By Fleda Brown
Herons are bigger than egrets, though they have the same long legs.
My father said one with an eight-foot wingspan flew over his boat.
I would like to be shadowed by something that big. It would seem
like poetry, just out of reach, moving and making a bare flush
of wings, and I would think of it long after, the way it was heading
away from me. My longing would not be satisfied even if I could
grab its scrawny legs in my hand, even if it nuzzled up to me.
I would be looking up the origin of heron with my free hand, and
when I read Greek, to creak, and Old High German, to scream,
I would wait for it to begin, but it would not say anything to me
in this boat which I am not in, but at my desk hoping for the heron,
a big one, as I said, so I can say, "Wow, look at that!" as if I were
getting up a circus. Out there are herons white and blue, not really
blue but smoky, with wings bigger than their bodies, dipping and
standing motionless beside lakes and rivers. Out there are universes
expanding until the space between atoms is too far to do anyone
any good. Thus, somewhere this minute one heron is calculating
the distance between his beak and a fish, the way it shifts. It is
as if he travels in space until heron and fish are swallowed into
each other. There is no heron at my desk. In fact, the absence
of heron is how I would define my study: no heron on the ceiling,
no heron on the floor, no heron on the wall, so that of course
I think of nothing but heron, how it floats its weight on one leg,
for example, flying that way even when it's not.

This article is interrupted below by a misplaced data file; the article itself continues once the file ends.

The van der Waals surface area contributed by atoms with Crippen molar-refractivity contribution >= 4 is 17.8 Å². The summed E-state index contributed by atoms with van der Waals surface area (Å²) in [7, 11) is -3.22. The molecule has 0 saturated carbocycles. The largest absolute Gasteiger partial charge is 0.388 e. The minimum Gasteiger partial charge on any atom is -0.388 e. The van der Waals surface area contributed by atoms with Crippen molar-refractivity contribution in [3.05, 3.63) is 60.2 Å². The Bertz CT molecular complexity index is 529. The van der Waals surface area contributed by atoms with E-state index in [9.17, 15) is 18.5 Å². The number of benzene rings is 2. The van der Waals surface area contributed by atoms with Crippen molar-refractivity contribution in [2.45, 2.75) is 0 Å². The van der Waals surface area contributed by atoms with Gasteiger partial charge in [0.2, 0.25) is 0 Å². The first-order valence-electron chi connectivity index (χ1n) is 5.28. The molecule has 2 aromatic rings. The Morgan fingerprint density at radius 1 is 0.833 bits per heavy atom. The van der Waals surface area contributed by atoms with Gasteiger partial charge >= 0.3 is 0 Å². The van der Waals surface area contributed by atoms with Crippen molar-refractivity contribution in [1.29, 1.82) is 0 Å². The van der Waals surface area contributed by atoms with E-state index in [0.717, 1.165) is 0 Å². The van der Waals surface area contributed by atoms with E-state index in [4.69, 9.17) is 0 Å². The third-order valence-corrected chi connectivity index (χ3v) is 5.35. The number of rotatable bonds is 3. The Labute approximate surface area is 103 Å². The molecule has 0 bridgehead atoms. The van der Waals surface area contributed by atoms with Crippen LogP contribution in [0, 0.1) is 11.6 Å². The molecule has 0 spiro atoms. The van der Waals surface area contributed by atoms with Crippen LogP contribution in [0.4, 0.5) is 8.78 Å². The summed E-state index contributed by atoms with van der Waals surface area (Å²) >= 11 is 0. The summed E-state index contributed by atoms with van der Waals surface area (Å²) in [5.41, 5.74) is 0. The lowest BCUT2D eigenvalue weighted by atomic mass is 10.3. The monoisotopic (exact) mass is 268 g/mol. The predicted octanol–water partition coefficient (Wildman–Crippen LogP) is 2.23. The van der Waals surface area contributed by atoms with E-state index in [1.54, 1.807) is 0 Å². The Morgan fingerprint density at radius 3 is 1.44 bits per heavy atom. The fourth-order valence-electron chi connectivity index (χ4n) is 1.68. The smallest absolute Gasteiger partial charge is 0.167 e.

It was another gorgeous mid-70s day for Ostara and the first full day of spring, and we spent most of it at Mount Vernon, where we met Dementordelta and walked nearly the entire public grounds. We did the house tour, which was a bit rushed since there were so many people on the estate (I think spring break was a factor as well as the weather); then we went to see the new smithy, the kitchens and work buildings, the slave quarters (which were partially closed for renovations), the upper and lower gardens, Washington's grave, the colonial farm, the slave cabin, and all the animals including cattle (whose calves were in the rear fields but we could see them from near the smithy), pigs, chickens, and lots of lambs:
My evening would have been great too if I had not turned on the television. We came home to the news that Maryland had lost to Michigan State and the Terrapins were out of the NCAA tournament -- hey, at least Cornell won. I always crave peanut soup after visiting Mount Vernon because the restaurant there has terrific peanut soup, so Paul indulged me and made it for dinner. Then we watched Desperate Housewives to see John Barrowman, who is playing a really, really creepy character, which he does very well, but I'm completely out of the loop on the show and will finally admit that I really can't stand Teri Hatcher -- she plays a bitch who's too much of an idiot to realize she's a bitch, so she tries to maintain her self-image as a nice person by manipulating other people, and it just makes me loathe her. As for the rest, I haven't cared about Bree, Lynette, or Gabrielle in years, and I don't know anyone else.
A couple of days ago I came within hours of leaving the Democratic Party and registering as an independent over this "deemed passage" anti-Constitutional nonsense, and now they've passed a health care bill that benefits insurance company donors as much as individuals and will restrict reproductive health care. Don't look for any cheerleading from me. I can't stand what the Republican Party has become, but the Democratic Party is so much about ego and money and compromising away what should be core principles to hold on to the other two...ugh, I can't listen to most of them. As I said when people said idiotic things to me a couple of years ago for announcing that I was voting for Clinton over Obama in the primary, I have really had it with being told that women must once again take one for the team for the good of everyone. Now I'm thisclose to quitting the team.